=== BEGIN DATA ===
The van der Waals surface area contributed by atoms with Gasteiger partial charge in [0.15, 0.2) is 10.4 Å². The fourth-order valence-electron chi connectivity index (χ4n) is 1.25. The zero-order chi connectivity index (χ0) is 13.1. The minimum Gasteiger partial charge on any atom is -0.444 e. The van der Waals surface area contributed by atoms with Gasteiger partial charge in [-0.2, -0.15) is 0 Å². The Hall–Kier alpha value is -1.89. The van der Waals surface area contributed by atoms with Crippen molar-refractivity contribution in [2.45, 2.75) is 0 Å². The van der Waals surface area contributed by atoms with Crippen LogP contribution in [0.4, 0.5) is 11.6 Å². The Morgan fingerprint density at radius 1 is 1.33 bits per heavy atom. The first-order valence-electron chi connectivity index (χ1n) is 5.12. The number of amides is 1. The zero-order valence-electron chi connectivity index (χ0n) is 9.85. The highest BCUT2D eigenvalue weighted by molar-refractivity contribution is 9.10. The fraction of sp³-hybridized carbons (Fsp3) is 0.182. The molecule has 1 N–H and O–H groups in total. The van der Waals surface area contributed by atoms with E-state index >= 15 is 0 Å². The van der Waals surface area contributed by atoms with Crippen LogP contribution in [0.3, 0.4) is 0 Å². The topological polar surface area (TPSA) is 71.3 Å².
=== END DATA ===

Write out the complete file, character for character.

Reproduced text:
The van der Waals surface area contributed by atoms with Gasteiger partial charge in [0.15, 0.2) is 10.4 Å². The fourth-order valence-electron chi connectivity index (χ4n) is 1.25. The zero-order chi connectivity index (χ0) is 13.1. The minimum Gasteiger partial charge on any atom is -0.444 e. The van der Waals surface area contributed by atoms with Gasteiger partial charge in [-0.2, -0.15) is 0 Å². The Hall–Kier alpha value is -1.89. The van der Waals surface area contributed by atoms with Crippen molar-refractivity contribution in [2.45, 2.75) is 0 Å². The van der Waals surface area contributed by atoms with Crippen LogP contribution in [0.4, 0.5) is 11.6 Å². The Morgan fingerprint density at radius 1 is 1.33 bits per heavy atom. The first-order valence-electron chi connectivity index (χ1n) is 5.12. The number of amides is 1. The zero-order valence-electron chi connectivity index (χ0n) is 9.85. The highest BCUT2D eigenvalue weighted by molar-refractivity contribution is 9.10. The fraction of sp³-hybridized carbons (Fsp3) is 0.182. The molecule has 1 N–H and O–H groups in total. The van der Waals surface area contributed by atoms with E-state index >= 15 is 0 Å². The van der Waals surface area contributed by atoms with Crippen LogP contribution in [0.3, 0.4) is 0 Å². The topological polar surface area (TPSA) is 71.3 Å².